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Lululemon wants to recycle your leggings back into leggings

Lululemon and Samsara Eco have developed the world’s first nylon that is recycled with enzymes. How quickly can it scale this material across its product line?

Lululemon wants to recycle your leggings back into leggings
[Source photo: venusphoto/Getty Images]

Over the past five years, Lululemon’s Align leggings and shirts have become a $1 billion business, bolstering the company’s projected $9.6 billion in global revenues. Demand for the shirts means the company is now making millions of these garments a year.

The key ingredient of the Align garments is nylon, which is blended with lycra for stretch. Since both of these are plastic-based materials, they’ll end up sitting in landfills for centuries, where they won’t biodegrade but instead, break into tiny fragments called microplastics that will end up in our oceans and food systems.

Lululemon has a plan to reduce the environmental impact of these clothes. It’s unveiling a new material: the world’s first nylon that has been recycled with enzymes back into nylon. To demonstrate the tech, the company has used it to make prototypes of its best-selling Swiftly Tech long-sleeve shirt. But Lululemon’s broader goal is to build a circular system where nylon in garments can be recycled back into nylon, significantly decreasing the company’s environmental footprint.

[Photo: Lululemon]

Fabric-to-fabric recycling is not new. Companies like Circ have developed a system to break down garments made from polyester and cotton, then recycle the materials back into new fabrics. Lululemon, however, tends to use a lot of nylon in its garments, which is more expensive than polyester but is also more durable and has more performance benefits. The company wants to create a system that would allow it to recycle nylon without diminishing its quality.

To do this, Lululemon has partnered with Australian tech company Samsara Eco which uses enzymes—proteins that act as catalysts in chemical reactions—to break down plastic polymers, transforming them into their original chemical-building blocks, called monomers. Then, it can transform these monomers back into polymers that are chemically identical to brand-new materials.

Until now, Samsara Eco has used this technology to create polyester, but this partnership with Lululemon marks the first time it is working with nylon. The products made in the initial run perform identically to shirts made with virgin nylon, says the company. “Our Swiftly top samples provide the same fit, feel, and quality [customers] expect from Lululemon products, which was absolutely critical to us,” says Yogendra Dandapure, VP of raw materials innovation at Lululemon.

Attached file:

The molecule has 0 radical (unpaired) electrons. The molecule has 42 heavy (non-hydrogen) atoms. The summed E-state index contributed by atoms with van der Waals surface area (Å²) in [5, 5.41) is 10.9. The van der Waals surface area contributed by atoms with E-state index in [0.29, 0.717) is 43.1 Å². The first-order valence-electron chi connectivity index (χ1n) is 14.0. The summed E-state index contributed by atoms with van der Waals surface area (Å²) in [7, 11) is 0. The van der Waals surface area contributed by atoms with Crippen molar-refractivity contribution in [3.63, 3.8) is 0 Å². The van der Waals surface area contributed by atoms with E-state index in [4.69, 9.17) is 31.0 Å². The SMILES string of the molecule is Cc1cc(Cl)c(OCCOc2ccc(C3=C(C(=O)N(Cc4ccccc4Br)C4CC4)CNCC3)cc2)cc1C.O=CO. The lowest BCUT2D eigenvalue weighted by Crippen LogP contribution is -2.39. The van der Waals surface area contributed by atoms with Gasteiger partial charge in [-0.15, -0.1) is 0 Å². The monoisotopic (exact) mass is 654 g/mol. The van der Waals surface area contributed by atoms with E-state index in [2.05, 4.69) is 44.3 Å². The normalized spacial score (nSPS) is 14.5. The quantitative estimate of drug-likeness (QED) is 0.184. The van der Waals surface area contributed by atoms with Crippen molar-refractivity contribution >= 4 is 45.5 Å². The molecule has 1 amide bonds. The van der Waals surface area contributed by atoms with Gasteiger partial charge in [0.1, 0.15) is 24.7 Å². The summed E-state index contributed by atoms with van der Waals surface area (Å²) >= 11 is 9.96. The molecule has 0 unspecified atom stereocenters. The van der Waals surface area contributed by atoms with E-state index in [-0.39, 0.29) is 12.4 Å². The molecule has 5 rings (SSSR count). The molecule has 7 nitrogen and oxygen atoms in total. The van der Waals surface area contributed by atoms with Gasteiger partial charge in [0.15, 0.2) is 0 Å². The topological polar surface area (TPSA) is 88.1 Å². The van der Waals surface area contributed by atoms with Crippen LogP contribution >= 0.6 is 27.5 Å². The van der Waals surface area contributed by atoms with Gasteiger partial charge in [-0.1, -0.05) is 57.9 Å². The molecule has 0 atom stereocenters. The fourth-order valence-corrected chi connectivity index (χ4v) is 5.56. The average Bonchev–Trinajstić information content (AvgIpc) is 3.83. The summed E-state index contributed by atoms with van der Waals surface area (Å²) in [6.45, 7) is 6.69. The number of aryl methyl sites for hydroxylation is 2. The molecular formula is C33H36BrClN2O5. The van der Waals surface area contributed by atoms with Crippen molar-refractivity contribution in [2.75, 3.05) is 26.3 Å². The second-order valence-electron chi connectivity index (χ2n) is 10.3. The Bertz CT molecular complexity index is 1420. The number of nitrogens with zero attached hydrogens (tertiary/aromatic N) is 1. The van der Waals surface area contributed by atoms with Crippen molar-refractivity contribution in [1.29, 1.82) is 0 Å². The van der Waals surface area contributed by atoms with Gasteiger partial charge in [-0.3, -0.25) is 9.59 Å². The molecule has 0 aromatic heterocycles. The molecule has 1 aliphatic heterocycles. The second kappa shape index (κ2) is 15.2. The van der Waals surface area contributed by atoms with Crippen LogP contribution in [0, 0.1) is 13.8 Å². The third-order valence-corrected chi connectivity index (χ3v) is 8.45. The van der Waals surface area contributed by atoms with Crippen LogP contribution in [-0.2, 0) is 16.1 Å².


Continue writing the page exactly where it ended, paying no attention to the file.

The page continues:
Now, the companies are working together to scale this technology up so that Lululemon can move toward a circular system, which it laid out in its 2020 impact agenda. One of its top priorities was developing sustainable materials, since fabrics account for around half of the company’s carbon impacts. It has plans to transition all of its materials to more sustainable alternatives by 2030, but when it comes to nylon in particular, it promises to fully transition to recycled or renewable content.

This month, the environmental advocacy organization Stand.earth argued that Lululemon is misleading customers about its environmental impact, particularly in its reliance on fossil fuels for its plastic-based materials and using factories in Asia that burn coal. It filed a complaint to the Competition Bureau of Canada, saying “[Lululemon] benefits from a carefully constructed image of environmental sustainability and wellness, and claim to make products that contribute to a healthy environment, but their exponential growth has been built on fossil fuels, from clothing literally made from fracked gas.”

In response, Lululemon issued a statement saying that it is on a path to achieving a carbon footprint of zero by 2050, from using renewable energy in its owned and operated facilities and working with its partner factories to help reduce their carbon emissions.

When it comes to materials, transitioning to recycled materials would result in a significant reduction in the carbon emissions in the manufacturing process. And it also means no longer having to rely on fossil fuels to manufacture plastic-based materials. “[We] have the ability to create new recycled nylon and polyester made from apparel waste, bringing us a step closer to our end-to-end vision of circularity,” says Dandapure.

In my recent conversation with Calvin McDonald, Lululemon’s CEO, he said the company has plans to continue its fast rate of growth, particularly as it expands globally. It’s ability to meet its environmental targets depends on how quickly and effectively it can scale it’s sustainability efforts, including material innovations like this enzymatically recycled nylon. The question is how soon Lululemon will be able to collect leggings and tops from consumers, and transform them back into new products. We’ll have to wait and see, but consumers and environmental organizations will be paying close attention.

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Elizabeth Segran, PhD, is a senior staff writer at Fast Company. She lives in Cambridge, Massachusetts. More

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